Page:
Boston University is mourning the death of a graduate student whose body was found over the weekend on the frozen Charles River beneath the BU Bridge, campus officials and authorities said.
Daryl Carr, 30, was studying for a doctorate in sociology and was working as a teaching fellow, the university said Monday on its news website, BU Today.
Jake Wark, a spokesman for the Suffolk district attorney’s office, told the Globe that shortly after midnight on Saturday investigators found Carr’s body on ice atop the Charles River about 60 feet from the riverbank.
There were no footprints in the area, which suggested that Carr had fallen from the bridge above, Wark said. He said the evidence at the scene does not suggest foul play and the case is not being treated as a homicide.
A passerby spotted Carr’s body and alerted authorities.
Carr’s mother, Brenda, described her son as “a loving and kind and gentle man.”
“He was very gifted and very humble, always thinking about things and analyzing things,” she told BU Today.
Carr was scheduled to finish his doctorate studies in 2017.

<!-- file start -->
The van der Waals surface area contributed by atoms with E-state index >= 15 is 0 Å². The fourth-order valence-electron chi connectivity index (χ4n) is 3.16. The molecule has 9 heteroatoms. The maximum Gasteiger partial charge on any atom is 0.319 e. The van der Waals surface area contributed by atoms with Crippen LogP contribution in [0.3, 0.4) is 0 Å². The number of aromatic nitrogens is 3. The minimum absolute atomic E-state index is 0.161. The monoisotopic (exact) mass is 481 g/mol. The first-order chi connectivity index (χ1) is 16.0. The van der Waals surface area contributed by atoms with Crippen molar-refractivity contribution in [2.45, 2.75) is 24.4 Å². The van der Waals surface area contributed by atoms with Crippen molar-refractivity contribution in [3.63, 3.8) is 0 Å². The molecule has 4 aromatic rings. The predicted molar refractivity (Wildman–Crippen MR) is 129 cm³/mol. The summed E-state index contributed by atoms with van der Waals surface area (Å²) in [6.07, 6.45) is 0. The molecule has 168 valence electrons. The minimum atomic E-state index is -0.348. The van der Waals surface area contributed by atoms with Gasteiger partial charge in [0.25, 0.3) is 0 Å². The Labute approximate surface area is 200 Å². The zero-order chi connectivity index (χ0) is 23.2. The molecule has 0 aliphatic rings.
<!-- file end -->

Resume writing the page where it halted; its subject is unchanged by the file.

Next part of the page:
He had earned a bachelor’s degree in political science from Roger Williams University in 2007. According to BU officials, he then spent two years teaching English in Jordan as a Peace Corps volunteer. Two years ago, he earned a master’s in Middle Eastern studies from the University of Texas at Austin.
Carr wanted to better understand social problems in the Middle East so he could find ways to help the region’s struggle for social justice, according to BU sociology professor Julian Go, who was Carr’s adviser.
“He met this task with determination and commitment, and always impressed me with his sincere scholarly curiosity and his ability to master complicated theories and methods,” Go told BU Today. “He was a true pleasure to have in class and to work with. He always brought unique insights to the table, whether in the seminar room, the department hallways, or at the BU Pub.
“But perhaps more importantly, he also brought his kindness, generosity, and humor,” added Go. “His smile was infectious. We will miss him.”Matt Rocheleau can be reached at matthew.rocheleau@
globe.com. Follow him on Twitter @mrochele.